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In 2020, the first and most intense year of the COVID-19 pandemic, daily life in our society underwent significant changes. These adaptations were part of what many believed to be a “new normal” that would persist as long as — if not longer than — the pandemic itself. Some developments have been widely considered positive. Unnecessary meetings were canceled or adapted into emails. Long commutes were often eliminated. Many families found themselves spending more time together. Despite the rapidly worsening state of public health, perhaps there were a few silver linings in this new normal.

Such was not the case for spectator sports and fans. With restrictions on large gatherings, live audiences were prevented from attending sporting events, and after long periods of complete shutdown, seasons were either canceled altogether or resumed in vacuum environments free of fans. Players across various sports noticed the difference in the atmosphere and the ways in which empty arenas impacted the games. Fans waxed poetic about missing the experience of attending live competitions and witnessing athletic history. These audience-free environments were a necessary alteration during the height of the pandemic, but all parties wished for the conditions which would allow sports and the broader community a return to normalcy.

With COVID-19 cases decreasing as a result of widespread immunization, spectators have started to trickle back into stadiums, and fan bases could not be happier. The sights and sounds of tens of thousands of raucous people reacting to every play could never be replaced by artificial crowd noise, and being part of a team’s home-field advantage is a magical feeling for fans of all ages. The return of fans has increased both the quality and stakes of each game played. The NFL, for one, has repeatedly called 2021 its “biggest season ever,” as the return of fans across the league and the addition of a 17th game for each team combine to ceremoniously usher in the future of the sport.

Nowhere has this comeback borne out more evidently than at Michigan Stadium, where spectators have enthusiastically returned after a 2020 season that left many fans feeling as empty as the bleachers at the Big House. As the largest stadium in North America and the third-largest in the world, the complete absence of fans could not be more unnatural. In normal times, those in attendance at Michigan football games are reminded by announcer Carl Grapentine that they are part of the “largest crowd watching a football game anywhere in America today,” a fact which carries special weight after a year in which crowds were robbed of the electric atmosphere of Michigan football. U-M fans certainly appear refreshed upon their return, with their spirited game day traditions, such as the crowd’s inspired singing of The Killers’ “Mr. Brightside,” garnering national attention.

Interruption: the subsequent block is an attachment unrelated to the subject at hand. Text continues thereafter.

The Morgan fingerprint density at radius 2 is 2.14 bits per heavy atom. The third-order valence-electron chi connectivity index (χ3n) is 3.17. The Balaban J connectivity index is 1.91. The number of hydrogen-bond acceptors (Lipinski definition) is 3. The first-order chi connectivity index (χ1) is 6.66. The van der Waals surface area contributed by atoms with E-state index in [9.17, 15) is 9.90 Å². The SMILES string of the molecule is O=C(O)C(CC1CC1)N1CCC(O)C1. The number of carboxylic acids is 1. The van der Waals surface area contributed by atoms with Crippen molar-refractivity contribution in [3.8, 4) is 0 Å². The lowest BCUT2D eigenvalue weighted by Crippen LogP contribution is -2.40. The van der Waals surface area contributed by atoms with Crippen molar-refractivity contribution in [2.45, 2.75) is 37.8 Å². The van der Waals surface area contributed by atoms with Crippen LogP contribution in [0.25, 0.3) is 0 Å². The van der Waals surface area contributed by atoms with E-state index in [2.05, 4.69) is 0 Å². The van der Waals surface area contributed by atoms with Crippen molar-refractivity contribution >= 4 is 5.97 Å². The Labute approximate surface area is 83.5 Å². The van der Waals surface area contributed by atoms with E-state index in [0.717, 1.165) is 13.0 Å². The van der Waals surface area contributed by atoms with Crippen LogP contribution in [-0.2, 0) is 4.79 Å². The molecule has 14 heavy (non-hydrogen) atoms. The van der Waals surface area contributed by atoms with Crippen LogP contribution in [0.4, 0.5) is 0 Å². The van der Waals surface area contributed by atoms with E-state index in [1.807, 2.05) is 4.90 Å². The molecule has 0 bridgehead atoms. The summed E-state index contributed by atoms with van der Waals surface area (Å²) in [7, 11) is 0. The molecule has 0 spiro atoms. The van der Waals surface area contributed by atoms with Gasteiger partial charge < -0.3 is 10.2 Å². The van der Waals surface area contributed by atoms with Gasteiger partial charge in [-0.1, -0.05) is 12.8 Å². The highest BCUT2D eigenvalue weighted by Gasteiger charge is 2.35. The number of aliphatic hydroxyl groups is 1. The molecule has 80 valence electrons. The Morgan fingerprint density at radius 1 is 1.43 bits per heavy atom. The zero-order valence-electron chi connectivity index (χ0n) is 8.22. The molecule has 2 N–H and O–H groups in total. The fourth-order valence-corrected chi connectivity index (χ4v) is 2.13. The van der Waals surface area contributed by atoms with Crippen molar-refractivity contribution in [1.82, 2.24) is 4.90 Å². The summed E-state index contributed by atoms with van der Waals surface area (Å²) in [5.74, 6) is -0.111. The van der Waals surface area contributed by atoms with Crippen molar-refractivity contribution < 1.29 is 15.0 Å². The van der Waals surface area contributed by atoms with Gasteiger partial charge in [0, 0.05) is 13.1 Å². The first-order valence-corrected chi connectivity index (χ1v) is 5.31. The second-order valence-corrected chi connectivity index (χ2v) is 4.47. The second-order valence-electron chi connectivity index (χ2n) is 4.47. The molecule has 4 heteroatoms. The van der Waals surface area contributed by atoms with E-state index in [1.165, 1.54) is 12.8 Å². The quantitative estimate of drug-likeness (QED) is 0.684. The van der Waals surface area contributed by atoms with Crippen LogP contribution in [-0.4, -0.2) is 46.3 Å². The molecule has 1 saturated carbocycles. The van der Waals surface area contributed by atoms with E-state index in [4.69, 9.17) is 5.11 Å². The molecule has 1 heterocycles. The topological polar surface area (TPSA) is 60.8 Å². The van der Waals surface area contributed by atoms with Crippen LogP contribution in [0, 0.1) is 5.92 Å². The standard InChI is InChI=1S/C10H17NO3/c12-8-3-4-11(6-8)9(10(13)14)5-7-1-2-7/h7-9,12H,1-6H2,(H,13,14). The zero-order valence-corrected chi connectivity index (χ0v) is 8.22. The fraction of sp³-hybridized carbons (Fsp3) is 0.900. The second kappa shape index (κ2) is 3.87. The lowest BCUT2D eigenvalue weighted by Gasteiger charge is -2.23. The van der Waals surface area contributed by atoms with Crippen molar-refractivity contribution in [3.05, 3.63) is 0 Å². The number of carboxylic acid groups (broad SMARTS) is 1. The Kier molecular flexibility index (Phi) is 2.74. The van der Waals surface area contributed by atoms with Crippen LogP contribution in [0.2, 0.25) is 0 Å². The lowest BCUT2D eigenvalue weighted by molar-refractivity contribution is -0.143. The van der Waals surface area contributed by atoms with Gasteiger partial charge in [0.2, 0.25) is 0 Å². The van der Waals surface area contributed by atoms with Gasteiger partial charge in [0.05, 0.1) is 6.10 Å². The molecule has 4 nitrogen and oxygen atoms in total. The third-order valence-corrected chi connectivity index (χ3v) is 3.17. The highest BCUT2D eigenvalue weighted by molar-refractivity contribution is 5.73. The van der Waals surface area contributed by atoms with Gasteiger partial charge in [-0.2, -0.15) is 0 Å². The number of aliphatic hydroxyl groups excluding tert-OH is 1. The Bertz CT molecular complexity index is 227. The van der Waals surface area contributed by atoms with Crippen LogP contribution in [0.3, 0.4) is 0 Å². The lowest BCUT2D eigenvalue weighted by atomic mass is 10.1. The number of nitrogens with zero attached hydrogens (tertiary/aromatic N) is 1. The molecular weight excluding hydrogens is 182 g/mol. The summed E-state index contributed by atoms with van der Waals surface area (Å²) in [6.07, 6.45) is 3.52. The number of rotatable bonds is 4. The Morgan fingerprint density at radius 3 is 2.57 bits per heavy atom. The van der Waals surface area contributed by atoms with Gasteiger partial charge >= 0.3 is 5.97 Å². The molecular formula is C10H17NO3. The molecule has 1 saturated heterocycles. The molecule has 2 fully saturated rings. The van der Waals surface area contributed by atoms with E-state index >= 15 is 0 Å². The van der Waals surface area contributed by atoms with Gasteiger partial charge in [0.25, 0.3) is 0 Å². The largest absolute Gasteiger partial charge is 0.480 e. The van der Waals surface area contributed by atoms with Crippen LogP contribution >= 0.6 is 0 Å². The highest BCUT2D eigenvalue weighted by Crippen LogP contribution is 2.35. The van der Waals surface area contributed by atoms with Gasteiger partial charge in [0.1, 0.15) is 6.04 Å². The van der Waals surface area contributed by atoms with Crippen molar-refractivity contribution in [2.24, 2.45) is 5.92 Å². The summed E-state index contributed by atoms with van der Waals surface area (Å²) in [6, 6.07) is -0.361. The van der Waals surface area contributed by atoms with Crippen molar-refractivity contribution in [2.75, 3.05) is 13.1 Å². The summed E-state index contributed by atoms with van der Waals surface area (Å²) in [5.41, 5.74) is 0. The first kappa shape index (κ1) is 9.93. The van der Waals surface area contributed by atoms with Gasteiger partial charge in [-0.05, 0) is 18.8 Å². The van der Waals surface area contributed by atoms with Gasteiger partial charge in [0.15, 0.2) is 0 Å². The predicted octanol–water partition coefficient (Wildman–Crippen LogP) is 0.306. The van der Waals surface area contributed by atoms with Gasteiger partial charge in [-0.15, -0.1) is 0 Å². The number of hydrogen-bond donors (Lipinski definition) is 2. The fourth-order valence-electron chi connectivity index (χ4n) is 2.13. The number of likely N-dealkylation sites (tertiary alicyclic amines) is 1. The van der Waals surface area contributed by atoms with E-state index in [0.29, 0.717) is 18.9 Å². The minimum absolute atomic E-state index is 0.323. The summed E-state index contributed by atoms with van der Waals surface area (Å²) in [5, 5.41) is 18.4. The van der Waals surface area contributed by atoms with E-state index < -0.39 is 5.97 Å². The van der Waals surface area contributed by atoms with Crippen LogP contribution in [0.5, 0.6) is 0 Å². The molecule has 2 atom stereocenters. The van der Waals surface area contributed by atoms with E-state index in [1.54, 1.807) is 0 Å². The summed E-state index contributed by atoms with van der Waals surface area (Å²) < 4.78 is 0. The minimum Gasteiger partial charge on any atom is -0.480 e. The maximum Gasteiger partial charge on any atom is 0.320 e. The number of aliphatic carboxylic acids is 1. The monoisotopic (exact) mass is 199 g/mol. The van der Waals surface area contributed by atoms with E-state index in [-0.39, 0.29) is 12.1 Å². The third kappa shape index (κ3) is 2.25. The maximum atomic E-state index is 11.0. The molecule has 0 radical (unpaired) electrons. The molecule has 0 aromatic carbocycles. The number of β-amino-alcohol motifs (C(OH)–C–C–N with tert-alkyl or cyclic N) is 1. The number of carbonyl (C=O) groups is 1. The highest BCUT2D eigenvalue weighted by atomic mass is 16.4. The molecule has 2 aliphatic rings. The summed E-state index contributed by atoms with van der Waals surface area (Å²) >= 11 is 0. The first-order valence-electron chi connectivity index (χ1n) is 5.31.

For those who already had the chance to be part of college fandom before the pandemic struck, the removal of fans from sporting events made for yet another tough blow. Taking in a game at the Big House, Crisler Center, Yost Ice Arena or anywhere else on campus is a one-of-a-kind experience and practically a rite of passage for U-M students. With boisterous collective chants, seas of maize and blue apparel and the exceptional performances of U-M student-athletes, the environment is unparalleled. After a year of watching from our couches as U-M teams achieve greatness, students and fans have found an even greater appreciation for simply being present.

Athletes often explain their love for team-oriented sport through an appreciation for being part of something greater than themselves. The same can be said for fans, who dedicate their time, resources and energy to the teams they adore. Their cheers, whether stemming from euphoria or exasperation, are what make spectator sporting events the popular rituals they are. Research has shown that the presence and energy of a live audience often affect the performance of athletes and may exert notable influence on the outcome of a game. Home court advantage exists and can certainly prove powerful. 

After a year in which people felt more socially isolated than ever before, the enthusiasm for live sports comes as no surprise. Despite the lingering of COVID-19, many of those with a love for their teams and competition simply cannot remain on the sidelines any longer. It once seemed improbable for crowds to come back to arenas this year, or perhaps for even longer. Now, scientific developments and necessary precautions have assured that in-person sports attendance is back and likely here to stay, and it is beautiful to see athletes and fans coming together once again. For those able to attend who haven’t gotten in on the action, there’s no better time to get in the game and be a part of something bigger than oneself.

Noah Ente is an Opinion Columnist and can be reached at